Theorem 3.13. The system (2.8) is β„Ž-stable if there exist a positive definite symmetric matrix function 𝑃(𝑑)βˆˆπ’ž1rd(𝕋,ℝ𝑛×𝑛), a bounded positive differentiable function β„ŽβˆΆπ•‹β†’β„, and πœ‚1,πœ‚2,𝛾,πœ–1,πœ–2,πœ–3,πœ–4βˆˆβ„+, 𝜌1,𝜌2βˆˆβ„ satisfying (i)πœ‚1𝐼≀𝑃(𝑑)β‰€πœ‚2𝐼,(ii)𝜌1𝐼≀𝑃Δ(𝑑)β‰€πœŒ2𝐼,(iii)𝑍(𝑑)≀𝛾1β„ŽΞ”(𝑑)β„Ž(𝑑)𝐼,𝛾1=⎧βŽͺ⎨βŽͺβŽ©πœ‚1,β„ŽΞ”πœ‚(𝑑)β‰₯0;2,β„ŽΞ”(𝑑)<0.(3.32)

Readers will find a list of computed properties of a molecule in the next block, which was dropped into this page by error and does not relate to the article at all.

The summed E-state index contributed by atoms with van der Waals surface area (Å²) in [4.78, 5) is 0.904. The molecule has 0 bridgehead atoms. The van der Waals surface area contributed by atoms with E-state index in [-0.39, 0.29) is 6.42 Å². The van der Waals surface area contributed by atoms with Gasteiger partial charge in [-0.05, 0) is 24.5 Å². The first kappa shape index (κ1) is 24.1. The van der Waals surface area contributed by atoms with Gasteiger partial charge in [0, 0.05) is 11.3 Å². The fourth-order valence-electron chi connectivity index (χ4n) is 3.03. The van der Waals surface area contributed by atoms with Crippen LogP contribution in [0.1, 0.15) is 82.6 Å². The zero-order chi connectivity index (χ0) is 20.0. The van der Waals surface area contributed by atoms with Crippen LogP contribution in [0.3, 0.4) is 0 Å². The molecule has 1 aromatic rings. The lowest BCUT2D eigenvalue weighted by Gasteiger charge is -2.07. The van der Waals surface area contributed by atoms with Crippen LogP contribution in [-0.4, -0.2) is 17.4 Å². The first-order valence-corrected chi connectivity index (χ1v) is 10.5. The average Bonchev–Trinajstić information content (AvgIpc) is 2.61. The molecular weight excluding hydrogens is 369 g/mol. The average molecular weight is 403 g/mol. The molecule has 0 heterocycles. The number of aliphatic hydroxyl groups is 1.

Proof. Let 𝑑0βˆˆπ•‹, π‘₯(𝑑0)=π‘₯0 and π‘₯(𝑑,𝑑0,π‘₯0)=π‘₯(𝑑) be any solution of system (2.8). We consider a Lyapunov function for system (2.8) of the form 𝑉(𝑑,π‘₯(𝑑))=π‘₯𝑇(𝑑)𝑃(𝑑)π‘₯(𝑑).(3.33) By (i), we get πœ‚1β€–β€–π‘₯(𝑑)2≀𝑉(𝑑,π‘₯(𝑑))=π‘₯𝑇(𝑑)𝑃(𝑑)π‘₯(𝑑)β‰€πœ‚2β€–β€–π‘₯(𝑑)2.(3.34) The delta derivative of 𝑉 along the trajectories of system (2.8) is given by 𝑉Δπ‘₯(𝑑)=𝑇(𝑑)𝑃(𝑑)Ξ”π‘₯(𝑑)+π‘₯𝑇(𝜎(𝑑))𝑃(𝜎(𝑑))π‘₯Ξ”=ξ€Ίπ‘₯(𝑑)𝑇(𝑑)𝐴𝑇(𝑑)+𝑓𝑇π‘₯(𝑑,π‘₯)𝑃(𝑑)π‘₯(𝑑)+𝑇π‘₯(𝑑)+πœ‡(𝑑)𝑇(𝑑)𝐴𝑇(𝑑)+𝑓𝑇×𝑃(𝑑,π‘₯)ξ€Έξ€»Ξ”(𝑑)π‘₯(𝑑)+𝑃(𝑑)(𝐴(𝑑)π‘₯(𝑑)+𝑓(𝑑,π‘₯))+πœ‡(𝑑)𝑃Δ.(𝑑)(𝐴(𝑑)π‘₯(𝑑)+𝑓(𝑑,π‘₯))(3.35) By using (i), (ii), (iii), and Lemma 2.20, we obtain 𝑉Δπ‘₯(𝑑,π‘₯(𝑑))=𝑇(𝑑)𝑃(𝑑)π‘₯(𝑑)Δ≀𝛾1β„ŽΞ”(𝑑)β„Ž(𝑑)β€–π‘₯(𝑑)β€–2β‰€βŽ§βŽͺβŽͺ⎨βŽͺβŽͺβŽ©π›Ύ1πœ‚1β„ŽΞ”(𝑑)β„Ž(𝑑)𝑉(𝑑,π‘₯(𝑑)),β„ŽΞ”π›Ύ(𝑑)β‰₯0,1πœ‚2β„ŽΞ”(𝑑)β„Ž(𝑑)𝑉(𝑑,π‘₯(𝑑)),β„ŽΞ”β‰€β„Ž(𝑑)<0,Ξ”(𝑑)ξ€Ίπ‘₯β„Ž(𝑑)𝑇.(𝑑)𝑃(𝑑)π‘₯(𝑑)(3.36) From Gronwall’s inequality for time scales [3], (i) and Lemma 2.15 in [2], we obtain πœ‚1β€–β€–π‘₯(𝑑)2≀π‘₯𝑇π‘₯(𝑑)𝑃(𝑑)π‘₯(𝑑)≀𝑇𝑑0𝑃𝑑0ξ€Έπ‘₯𝑑0π‘’ξ€Έξ€»β„ŽΞ”(𝑑)/β„Ž(𝑑)𝑑,𝑑0ξ€Έ,β‰€πœ‚2β€–β€–π‘₯𝑑0ξ€Έβ€–β€–2π‘’β„ŽΞ”(𝑑)/β„Ž(𝑑)𝑑,𝑑0ξ€Έβ‰€πœ‚2β€–β€–π‘₯𝑑0ξ€Έβ€–β€–2β„Ž(𝑑)β„Žξ€·π‘‘0ξ€Έ.(3.37) Hence, we get β€–β€–β€–π‘₯𝑑π‘₯(𝑑)β€–β‰€πœ”0‖‖𝑑𝐻(𝑑)𝐻0ξ€Έβˆ’1,𝑑β‰₯𝑑0,(3.38) where βˆšπœ”=πœ‚2/πœ‚1 and √𝐻(𝑑)=β„Ž(𝑑). Therefore, the zero solution of (2.8) is β„Ž-stable.